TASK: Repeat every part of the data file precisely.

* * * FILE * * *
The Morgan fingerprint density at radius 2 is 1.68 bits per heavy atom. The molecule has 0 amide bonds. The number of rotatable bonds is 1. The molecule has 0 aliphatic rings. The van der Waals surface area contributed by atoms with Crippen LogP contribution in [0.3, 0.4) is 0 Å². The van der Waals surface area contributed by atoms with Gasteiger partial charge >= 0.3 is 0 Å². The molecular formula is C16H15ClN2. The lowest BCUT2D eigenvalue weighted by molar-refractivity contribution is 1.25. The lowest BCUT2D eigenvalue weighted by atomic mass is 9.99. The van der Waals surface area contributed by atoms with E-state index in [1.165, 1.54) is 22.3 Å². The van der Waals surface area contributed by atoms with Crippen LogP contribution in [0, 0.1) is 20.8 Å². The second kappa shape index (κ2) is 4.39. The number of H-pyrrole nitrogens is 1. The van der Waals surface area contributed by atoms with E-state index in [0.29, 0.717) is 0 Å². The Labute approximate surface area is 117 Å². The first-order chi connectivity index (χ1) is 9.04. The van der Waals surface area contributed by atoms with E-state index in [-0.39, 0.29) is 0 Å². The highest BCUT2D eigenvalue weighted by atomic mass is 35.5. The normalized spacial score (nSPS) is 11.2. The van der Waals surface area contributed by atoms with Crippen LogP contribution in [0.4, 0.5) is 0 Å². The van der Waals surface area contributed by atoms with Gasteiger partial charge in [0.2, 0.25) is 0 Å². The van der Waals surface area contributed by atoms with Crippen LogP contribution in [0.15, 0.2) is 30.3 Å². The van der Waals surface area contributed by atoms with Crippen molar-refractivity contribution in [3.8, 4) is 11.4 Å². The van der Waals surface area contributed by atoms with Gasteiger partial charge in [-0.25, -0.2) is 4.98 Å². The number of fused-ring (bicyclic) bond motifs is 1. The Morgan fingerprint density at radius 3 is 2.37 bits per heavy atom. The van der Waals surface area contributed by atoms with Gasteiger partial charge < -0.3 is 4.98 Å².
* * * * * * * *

The Morgan fingerprint density at radius 2 is 1.68 bits per heavy atom. The molecule has 0 amide bonds. The number of rotatable bonds is 1. The molecule has 0 aliphatic rings. The van der Waals surface area contributed by atoms with Crippen LogP contribution in [0.3, 0.4) is 0 Å². The van der Waals surface area contributed by atoms with Gasteiger partial charge >= 0.3 is 0 Å². The molecular formula is C16H15ClN2. The lowest BCUT2D eigenvalue weighted by molar-refractivity contribution is 1.25. The lowest BCUT2D eigenvalue weighted by atomic mass is 9.99. The van der Waals surface area contributed by atoms with E-state index in [1.165, 1.54) is 22.3 Å². The van der Waals surface area contributed by atoms with Crippen LogP contribution in [0, 0.1) is 20.8 Å². The second kappa shape index (κ2) is 4.39. The number of H-pyrrole nitrogens is 1. The van der Waals surface area contributed by atoms with E-state index in [0.29, 0.717) is 0 Å². The Labute approximate surface area is 117 Å². The first-order chi connectivity index (χ1) is 9.04. The van der Waals surface area contributed by atoms with E-state index in [-0.39, 0.29) is 0 Å². The highest BCUT2D eigenvalue weighted by atomic mass is 35.5. The normalized spacial score (nSPS) is 11.2. The van der Waals surface area contributed by atoms with Crippen LogP contribution in [0.4, 0.5) is 0 Å². The van der Waals surface area contributed by atoms with Gasteiger partial charge in [0.2, 0.25) is 0 Å². The van der Waals surface area contributed by atoms with Crippen LogP contribution in [0.15, 0.2) is 30.3 Å². The van der Waals surface area contributed by atoms with Crippen molar-refractivity contribution in [3.8, 4) is 11.4 Å². The van der Waals surface area contributed by atoms with Gasteiger partial charge in [-0.25, -0.2) is 4.98 Å². The number of fused-ring (bicyclic) bond motifs is 1. The Morgan fingerprint density at radius 3 is 2.37 bits per heavy atom. The van der Waals surface area contributed by atoms with Gasteiger partial charge < -0.3 is 4.98 Å².